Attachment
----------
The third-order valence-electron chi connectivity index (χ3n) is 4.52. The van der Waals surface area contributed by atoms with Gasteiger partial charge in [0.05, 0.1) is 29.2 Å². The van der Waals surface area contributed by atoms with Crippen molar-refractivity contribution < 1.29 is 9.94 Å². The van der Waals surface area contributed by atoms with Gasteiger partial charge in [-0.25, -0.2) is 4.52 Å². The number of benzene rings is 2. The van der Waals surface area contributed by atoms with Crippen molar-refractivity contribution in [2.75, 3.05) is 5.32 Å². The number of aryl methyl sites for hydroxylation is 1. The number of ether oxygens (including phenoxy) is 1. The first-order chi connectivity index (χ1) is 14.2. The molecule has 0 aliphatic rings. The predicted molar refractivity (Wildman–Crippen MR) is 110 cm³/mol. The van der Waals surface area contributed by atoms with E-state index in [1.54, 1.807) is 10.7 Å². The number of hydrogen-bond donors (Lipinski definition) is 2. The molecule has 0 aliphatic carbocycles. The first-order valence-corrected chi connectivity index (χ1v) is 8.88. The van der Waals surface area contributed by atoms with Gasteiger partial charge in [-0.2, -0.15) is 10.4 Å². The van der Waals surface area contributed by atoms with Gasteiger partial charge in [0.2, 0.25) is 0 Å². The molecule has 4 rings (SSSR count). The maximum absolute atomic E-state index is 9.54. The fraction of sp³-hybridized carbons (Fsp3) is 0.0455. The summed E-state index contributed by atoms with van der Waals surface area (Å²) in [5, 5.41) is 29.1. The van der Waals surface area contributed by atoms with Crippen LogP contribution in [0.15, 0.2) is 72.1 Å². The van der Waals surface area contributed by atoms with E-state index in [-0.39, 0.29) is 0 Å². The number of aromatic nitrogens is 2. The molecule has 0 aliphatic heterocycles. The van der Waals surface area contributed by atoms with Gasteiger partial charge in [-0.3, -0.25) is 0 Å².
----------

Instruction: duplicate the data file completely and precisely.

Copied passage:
The third-order valence-electron chi connectivity index (χ3n) is 4.52. The van der Waals surface area contributed by atoms with Gasteiger partial charge in [0.05, 0.1) is 29.2 Å². The van der Waals surface area contributed by atoms with Crippen molar-refractivity contribution < 1.29 is 9.94 Å². The van der Waals surface area contributed by atoms with Gasteiger partial charge in [-0.25, -0.2) is 4.52 Å². The number of benzene rings is 2. The van der Waals surface area contributed by atoms with Crippen molar-refractivity contribution in [2.75, 3.05) is 5.32 Å². The number of aryl methyl sites for hydroxylation is 1. The number of ether oxygens (including phenoxy) is 1. The first-order chi connectivity index (χ1) is 14.2. The molecule has 0 aliphatic rings. The predicted molar refractivity (Wildman–Crippen MR) is 110 cm³/mol. The van der Waals surface area contributed by atoms with E-state index in [1.54, 1.807) is 10.7 Å². The number of hydrogen-bond donors (Lipinski definition) is 2. The molecule has 0 aliphatic carbocycles. The first-order valence-corrected chi connectivity index (χ1v) is 8.88. The van der Waals surface area contributed by atoms with Gasteiger partial charge in [-0.2, -0.15) is 10.4 Å². The van der Waals surface area contributed by atoms with Gasteiger partial charge in [0.2, 0.25) is 0 Å². The molecule has 4 rings (SSSR count). The maximum absolute atomic E-state index is 9.54. The fraction of sp³-hybridized carbons (Fsp3) is 0.0455. The summed E-state index contributed by atoms with van der Waals surface area (Å²) in [5, 5.41) is 29.1. The van der Waals surface area contributed by atoms with Crippen LogP contribution in [0.15, 0.2) is 72.1 Å². The van der Waals surface area contributed by atoms with E-state index in [-0.39, 0.29) is 0 Å². The number of aromatic nitrogens is 2. The molecule has 0 aliphatic heterocycles. The van der Waals surface area contributed by atoms with Gasteiger partial charge in [-0.3, -0.25) is 0 Å².